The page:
Blessing Children On Friday Night

(This should not be relied upon for practical halacha. When a question arises a Rabbi should be consulted.)

1. It is a custom for parents to bless their children on Friday night. [Parenthetically, it is also a custom for the chosson and kallah to be blessed by their parents before they walk down the aisle (see Shulchan Haezer 7:1) ]
2. The poskim discuss how to bless the children. The Maaver Yabok (cited by Shulchan Haezer 7:1) seems to indicate that one should bless the child by resting one hand on the head of the child. The reason is that there are fifteen limbs in one hand corresponding to the fifteen words found in the birchas kohanim.

3. An additional reason given to use only one hand when blessing others (as opposed to two hands) can be found in the Torah Temimah (Naso 131). The Gemara says that it is prohibited for a non-kohen to perform the birchas kohanim (priestly blessings). Therefore, the Torah Temimah explains, blessing with two hands may be too similar to the priestly blessings, which are performed using both hands. He adds that he heard from trustworthy sources that the Vilna Gaon would only use one hand when blessing others. When asked why, the Vilna Gaon explained that, “The only time we find a blessing given with both hands is by the kohanim.” (See however introduction to Sefer Emunas Hatichia which indicates that the Vilna Gaon would bless others with two hands.)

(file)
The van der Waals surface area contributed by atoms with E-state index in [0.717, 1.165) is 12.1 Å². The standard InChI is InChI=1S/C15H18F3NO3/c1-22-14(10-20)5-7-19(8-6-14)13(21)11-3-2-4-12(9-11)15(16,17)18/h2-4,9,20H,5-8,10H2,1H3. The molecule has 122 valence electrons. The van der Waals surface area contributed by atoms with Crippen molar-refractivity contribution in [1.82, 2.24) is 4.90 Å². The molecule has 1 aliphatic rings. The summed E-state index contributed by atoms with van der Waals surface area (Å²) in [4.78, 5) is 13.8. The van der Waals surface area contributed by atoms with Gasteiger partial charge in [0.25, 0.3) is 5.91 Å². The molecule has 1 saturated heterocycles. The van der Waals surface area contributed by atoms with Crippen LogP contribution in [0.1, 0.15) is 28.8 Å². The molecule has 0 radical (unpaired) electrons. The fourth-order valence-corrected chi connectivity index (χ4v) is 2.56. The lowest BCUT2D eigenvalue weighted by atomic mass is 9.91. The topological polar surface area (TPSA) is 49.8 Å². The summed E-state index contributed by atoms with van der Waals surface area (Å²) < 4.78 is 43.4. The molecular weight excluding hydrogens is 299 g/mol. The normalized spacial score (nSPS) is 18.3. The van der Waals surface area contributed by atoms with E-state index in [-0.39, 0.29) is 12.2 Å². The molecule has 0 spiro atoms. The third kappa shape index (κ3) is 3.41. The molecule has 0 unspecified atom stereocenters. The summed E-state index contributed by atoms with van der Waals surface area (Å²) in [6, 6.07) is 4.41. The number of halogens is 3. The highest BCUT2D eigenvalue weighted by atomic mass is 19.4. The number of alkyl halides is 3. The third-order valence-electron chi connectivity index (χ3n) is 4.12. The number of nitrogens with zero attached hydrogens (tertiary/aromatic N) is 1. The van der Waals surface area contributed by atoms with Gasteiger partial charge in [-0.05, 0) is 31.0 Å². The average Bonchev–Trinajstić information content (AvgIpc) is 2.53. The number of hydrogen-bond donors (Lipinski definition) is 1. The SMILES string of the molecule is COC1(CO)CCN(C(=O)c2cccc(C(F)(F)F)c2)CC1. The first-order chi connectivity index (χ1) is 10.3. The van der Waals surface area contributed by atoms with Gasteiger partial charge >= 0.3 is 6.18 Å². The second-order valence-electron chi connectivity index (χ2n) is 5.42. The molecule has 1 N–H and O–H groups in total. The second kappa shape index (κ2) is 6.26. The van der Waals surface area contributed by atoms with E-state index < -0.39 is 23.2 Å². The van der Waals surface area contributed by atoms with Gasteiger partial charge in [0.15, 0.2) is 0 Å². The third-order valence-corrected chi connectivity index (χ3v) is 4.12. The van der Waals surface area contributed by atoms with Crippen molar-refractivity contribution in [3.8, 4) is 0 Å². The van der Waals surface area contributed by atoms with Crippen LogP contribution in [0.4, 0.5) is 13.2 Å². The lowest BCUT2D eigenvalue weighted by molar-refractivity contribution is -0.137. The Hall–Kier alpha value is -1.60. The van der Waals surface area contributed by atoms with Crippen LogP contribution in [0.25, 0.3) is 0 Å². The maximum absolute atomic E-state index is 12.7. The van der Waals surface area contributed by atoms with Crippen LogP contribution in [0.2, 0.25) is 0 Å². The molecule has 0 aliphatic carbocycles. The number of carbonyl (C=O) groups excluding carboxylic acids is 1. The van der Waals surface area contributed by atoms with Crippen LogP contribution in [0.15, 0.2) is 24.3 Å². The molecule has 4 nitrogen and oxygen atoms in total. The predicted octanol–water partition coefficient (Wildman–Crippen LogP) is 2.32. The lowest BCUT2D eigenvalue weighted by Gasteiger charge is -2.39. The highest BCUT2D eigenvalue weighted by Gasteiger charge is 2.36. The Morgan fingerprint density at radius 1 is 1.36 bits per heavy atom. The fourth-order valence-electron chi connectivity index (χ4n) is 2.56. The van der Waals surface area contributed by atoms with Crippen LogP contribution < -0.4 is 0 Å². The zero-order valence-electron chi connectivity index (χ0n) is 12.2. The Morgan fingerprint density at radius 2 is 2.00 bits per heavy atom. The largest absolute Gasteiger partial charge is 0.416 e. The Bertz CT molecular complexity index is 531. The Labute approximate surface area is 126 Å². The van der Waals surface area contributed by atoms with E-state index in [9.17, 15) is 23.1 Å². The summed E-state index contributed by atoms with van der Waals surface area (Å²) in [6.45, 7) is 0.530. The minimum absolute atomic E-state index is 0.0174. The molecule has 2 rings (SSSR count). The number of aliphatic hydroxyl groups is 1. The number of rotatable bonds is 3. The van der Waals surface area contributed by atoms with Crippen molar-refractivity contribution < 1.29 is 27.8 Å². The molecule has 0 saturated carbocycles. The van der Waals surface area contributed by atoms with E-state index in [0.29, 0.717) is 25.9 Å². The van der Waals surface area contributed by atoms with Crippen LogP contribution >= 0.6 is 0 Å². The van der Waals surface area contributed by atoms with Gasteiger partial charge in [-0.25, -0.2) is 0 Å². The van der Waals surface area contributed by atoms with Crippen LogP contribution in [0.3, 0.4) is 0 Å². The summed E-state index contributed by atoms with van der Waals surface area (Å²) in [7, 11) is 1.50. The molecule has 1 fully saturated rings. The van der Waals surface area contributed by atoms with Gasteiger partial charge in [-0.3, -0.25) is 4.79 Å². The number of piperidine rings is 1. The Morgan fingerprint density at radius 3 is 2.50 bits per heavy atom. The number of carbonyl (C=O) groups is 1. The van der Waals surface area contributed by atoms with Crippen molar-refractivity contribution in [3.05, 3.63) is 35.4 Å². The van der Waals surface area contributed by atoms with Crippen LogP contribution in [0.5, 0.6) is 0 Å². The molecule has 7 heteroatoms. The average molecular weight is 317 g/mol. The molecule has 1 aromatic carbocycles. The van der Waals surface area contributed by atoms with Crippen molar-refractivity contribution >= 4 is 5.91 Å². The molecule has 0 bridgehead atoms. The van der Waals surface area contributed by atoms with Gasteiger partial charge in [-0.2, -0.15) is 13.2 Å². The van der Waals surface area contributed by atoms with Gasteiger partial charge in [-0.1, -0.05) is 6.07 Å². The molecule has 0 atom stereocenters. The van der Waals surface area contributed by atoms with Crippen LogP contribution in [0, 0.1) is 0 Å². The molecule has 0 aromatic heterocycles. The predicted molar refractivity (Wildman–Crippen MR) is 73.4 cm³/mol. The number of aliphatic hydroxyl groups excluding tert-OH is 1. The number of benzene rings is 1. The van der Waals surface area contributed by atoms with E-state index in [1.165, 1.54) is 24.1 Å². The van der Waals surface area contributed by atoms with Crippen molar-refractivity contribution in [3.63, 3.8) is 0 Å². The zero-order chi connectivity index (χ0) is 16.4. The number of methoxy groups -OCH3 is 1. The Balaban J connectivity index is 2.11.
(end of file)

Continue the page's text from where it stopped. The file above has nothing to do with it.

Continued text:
4. However, Harav Yaakov Emden zt”l (Siddur friday night) rules that one should lean two hands on the child’s head when giving the blessing. The Sefer Yosef Ometz (70) writes, “Although I do not like to focus on Kabbalistic concepts, nevertheless, I believe that it is preferable to bless the children (on Friday nights) using both hands. This way the blessing will be performed using all ten fingers which is beneficial, for kabbalistic reasons. In addition, blessing with only only one hand appears as if one is being ‘stingy’ with his blessing.”

Harav Shlomo Zalman Auerbach zt”l (Shalmei Simcha 153) would use both hands when blessing others. A similar ruling is expressed by the Rav of Debreczin (Beer Moshe 4:25).

ואין להקשות לפי שיטה זו, שנוהגים לברך בב’ ידים, דא”כ יש לאסור משום זר בברכת כהנים, דעיין בביאור הלכה ריש הלכות נשיאות כפים שהביא ב’ תירוצים לבאר מנהג העולם, ותירוץ השני שם דכיון דתקינו רבנן שלא לישא כפים בלא תפלה, שוב מי שאומר פסוקים אלו של ברכת כהנים בלא תפלה בין כהן בין ישראל הוי כמכוין בפירוש שלא לקיים בזה המצות דברכת כהנים ולכן שרי. [ועיין בבית ברוך כלל ל”ב ס”ק ח’ שטוב יותר לכוון בפירוש שלא לצאת ע”ש.] וע”ע בזה בשו”ת ציץ אליעזר חי”א סימן ח’.

5. The father rests either one hand or two and says, “May G-d make you like Efraim and Menasheh” (Genesis 48:20) [“ישימך אלקים כאפרים וכמנשה”]. This is the traditional blessing given to children. He then recites the priestly blessing: [“יברכך ה’ וישמרך וכו’]. (Siddur Yaavetz)

6. Some also add the verse, “May G-d’s spirit rest on him, a spirit of wisdom and understanding, a spirit of counsel and might, a spirit of knowledge and the fear of G-d” (Isaiah 11:2) [“ונחה עליו רוח ה’ רוח חכמה ובינה רוח עצה וגבורה רוח דעת ויראת ה'”]. (see Maaver Yabok Sifsei Rinanos 53) Beyond this, the parent’s may add any blessing or prayer that they desire.

[Hashevaynu’s Sunday Night Madness at Dave and Buster’s will take place on December 7th, for all information please go to hashevaynu.org]

If you have a question, comment, or an idea for an article please email  me at avizakutinsky@gmail.com.

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